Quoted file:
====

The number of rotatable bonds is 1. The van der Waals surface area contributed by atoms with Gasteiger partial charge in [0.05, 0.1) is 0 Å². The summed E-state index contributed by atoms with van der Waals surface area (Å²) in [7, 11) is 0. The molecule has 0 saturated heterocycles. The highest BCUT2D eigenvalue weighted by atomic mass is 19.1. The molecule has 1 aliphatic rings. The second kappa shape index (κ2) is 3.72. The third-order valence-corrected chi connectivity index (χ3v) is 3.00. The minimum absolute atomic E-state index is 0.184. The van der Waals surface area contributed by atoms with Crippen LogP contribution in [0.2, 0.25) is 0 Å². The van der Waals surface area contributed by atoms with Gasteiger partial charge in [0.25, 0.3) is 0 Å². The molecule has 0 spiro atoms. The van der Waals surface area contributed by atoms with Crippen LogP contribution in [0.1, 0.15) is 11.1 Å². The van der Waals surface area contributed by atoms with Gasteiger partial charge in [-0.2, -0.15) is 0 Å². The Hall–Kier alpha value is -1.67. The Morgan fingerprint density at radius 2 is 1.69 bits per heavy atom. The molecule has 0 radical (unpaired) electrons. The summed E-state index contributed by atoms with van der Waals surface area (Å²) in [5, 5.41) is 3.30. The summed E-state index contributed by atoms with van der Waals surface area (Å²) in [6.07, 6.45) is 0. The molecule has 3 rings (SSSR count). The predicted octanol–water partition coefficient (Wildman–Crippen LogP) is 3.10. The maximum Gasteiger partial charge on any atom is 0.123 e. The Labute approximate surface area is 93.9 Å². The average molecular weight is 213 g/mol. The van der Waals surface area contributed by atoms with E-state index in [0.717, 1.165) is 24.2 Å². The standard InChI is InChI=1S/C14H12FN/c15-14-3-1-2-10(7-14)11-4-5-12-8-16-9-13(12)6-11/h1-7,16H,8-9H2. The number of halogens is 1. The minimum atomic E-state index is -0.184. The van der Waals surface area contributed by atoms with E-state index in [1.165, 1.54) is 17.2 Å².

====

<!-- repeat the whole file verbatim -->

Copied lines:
The number of rotatable bonds is 1. The van der Waals surface area contributed by atoms with Gasteiger partial charge in [0.05, 0.1) is 0 Å². The summed E-state index contributed by atoms with van der Waals surface area (Å²) in [7, 11) is 0. The molecule has 0 saturated heterocycles. The highest BCUT2D eigenvalue weighted by atomic mass is 19.1. The molecule has 1 aliphatic rings. The second kappa shape index (κ2) is 3.72. The third-order valence-corrected chi connectivity index (χ3v) is 3.00. The minimum absolute atomic E-state index is 0.184. The van der Waals surface area contributed by atoms with Crippen LogP contribution in [0.2, 0.25) is 0 Å². The van der Waals surface area contributed by atoms with Gasteiger partial charge in [0.25, 0.3) is 0 Å². The molecule has 0 spiro atoms. The van der Waals surface area contributed by atoms with Crippen LogP contribution in [0.1, 0.15) is 11.1 Å². The van der Waals surface area contributed by atoms with Gasteiger partial charge in [-0.2, -0.15) is 0 Å². The Hall–Kier alpha value is -1.67. The Morgan fingerprint density at radius 2 is 1.69 bits per heavy atom. The molecule has 0 radical (unpaired) electrons. The summed E-state index contributed by atoms with van der Waals surface area (Å²) in [5, 5.41) is 3.30. The summed E-state index contributed by atoms with van der Waals surface area (Å²) in [6.07, 6.45) is 0. The molecule has 3 rings (SSSR count). The predicted octanol–water partition coefficient (Wildman–Crippen LogP) is 3.10. The maximum Gasteiger partial charge on any atom is 0.123 e. The Labute approximate surface area is 93.9 Å². The average molecular weight is 213 g/mol. The van der Waals surface area contributed by atoms with E-state index in [0.717, 1.165) is 24.2 Å². The standard InChI is InChI=1S/C14H12FN/c15-14-3-1-2-10(7-14)11-4-5-12-8-16-9-13(12)6-11/h1-7,16H,8-9H2. The number of halogens is 1. The minimum atomic E-state index is -0.184. The van der Waals surface area contributed by atoms with E-state index in [1.165, 1.54) is 17.2 Å².